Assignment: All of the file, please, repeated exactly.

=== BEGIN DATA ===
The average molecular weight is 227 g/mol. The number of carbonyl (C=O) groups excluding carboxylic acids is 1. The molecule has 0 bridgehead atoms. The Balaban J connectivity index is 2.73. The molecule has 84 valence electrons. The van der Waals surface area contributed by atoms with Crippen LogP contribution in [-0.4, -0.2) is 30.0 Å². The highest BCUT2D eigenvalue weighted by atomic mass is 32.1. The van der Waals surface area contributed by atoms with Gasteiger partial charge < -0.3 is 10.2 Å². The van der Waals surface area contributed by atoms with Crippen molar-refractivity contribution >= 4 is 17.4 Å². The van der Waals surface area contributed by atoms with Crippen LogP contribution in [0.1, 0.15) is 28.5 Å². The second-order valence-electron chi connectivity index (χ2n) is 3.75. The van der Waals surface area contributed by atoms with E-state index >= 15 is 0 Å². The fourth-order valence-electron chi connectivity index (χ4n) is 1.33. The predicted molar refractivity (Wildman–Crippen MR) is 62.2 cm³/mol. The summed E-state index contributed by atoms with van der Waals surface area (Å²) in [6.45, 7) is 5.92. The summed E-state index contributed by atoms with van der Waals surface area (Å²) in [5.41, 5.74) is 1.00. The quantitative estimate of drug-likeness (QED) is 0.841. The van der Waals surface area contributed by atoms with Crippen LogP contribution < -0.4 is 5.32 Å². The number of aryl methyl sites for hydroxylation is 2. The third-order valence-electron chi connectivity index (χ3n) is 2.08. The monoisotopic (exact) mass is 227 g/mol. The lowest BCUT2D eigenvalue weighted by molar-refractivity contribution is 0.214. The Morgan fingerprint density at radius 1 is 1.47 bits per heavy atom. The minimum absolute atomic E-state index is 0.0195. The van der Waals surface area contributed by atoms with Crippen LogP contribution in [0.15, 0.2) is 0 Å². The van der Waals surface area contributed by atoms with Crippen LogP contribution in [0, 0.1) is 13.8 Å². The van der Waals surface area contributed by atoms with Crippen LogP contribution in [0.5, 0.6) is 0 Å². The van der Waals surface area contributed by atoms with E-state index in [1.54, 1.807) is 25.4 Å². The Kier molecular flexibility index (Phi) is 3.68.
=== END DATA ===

The average molecular weight is 227 g/mol. The number of carbonyl (C=O) groups excluding carboxylic acids is 1. The molecule has 0 bridgehead atoms. The Balaban J connectivity index is 2.73. The molecule has 84 valence electrons. The van der Waals surface area contributed by atoms with Crippen LogP contribution in [-0.4, -0.2) is 30.0 Å². The highest BCUT2D eigenvalue weighted by atomic mass is 32.1. The van der Waals surface area contributed by atoms with Gasteiger partial charge < -0.3 is 10.2 Å². The van der Waals surface area contributed by atoms with Crippen molar-refractivity contribution >= 4 is 17.4 Å². The van der Waals surface area contributed by atoms with Crippen LogP contribution in [0.1, 0.15) is 28.5 Å². The second-order valence-electron chi connectivity index (χ2n) is 3.75. The van der Waals surface area contributed by atoms with E-state index >= 15 is 0 Å². The fourth-order valence-electron chi connectivity index (χ4n) is 1.33. The predicted molar refractivity (Wildman–Crippen MR) is 62.2 cm³/mol. The summed E-state index contributed by atoms with van der Waals surface area (Å²) in [6.45, 7) is 5.92. The summed E-state index contributed by atoms with van der Waals surface area (Å²) in [5.41, 5.74) is 1.00. The quantitative estimate of drug-likeness (QED) is 0.841. The van der Waals surface area contributed by atoms with Crippen LogP contribution < -0.4 is 5.32 Å². The number of aryl methyl sites for hydroxylation is 2. The third-order valence-electron chi connectivity index (χ3n) is 2.08. The monoisotopic (exact) mass is 227 g/mol. The lowest BCUT2D eigenvalue weighted by molar-refractivity contribution is 0.214. The Morgan fingerprint density at radius 1 is 1.47 bits per heavy atom. The minimum absolute atomic E-state index is 0.0195. The van der Waals surface area contributed by atoms with Crippen LogP contribution in [0.15, 0.2) is 0 Å². The van der Waals surface area contributed by atoms with Crippen LogP contribution in [0, 0.1) is 13.8 Å². The van der Waals surface area contributed by atoms with Crippen LogP contribution in [0.5, 0.6) is 0 Å². The van der Waals surface area contributed by atoms with E-state index in [1.54, 1.807) is 25.4 Å². The Kier molecular flexibility index (Phi) is 3.68.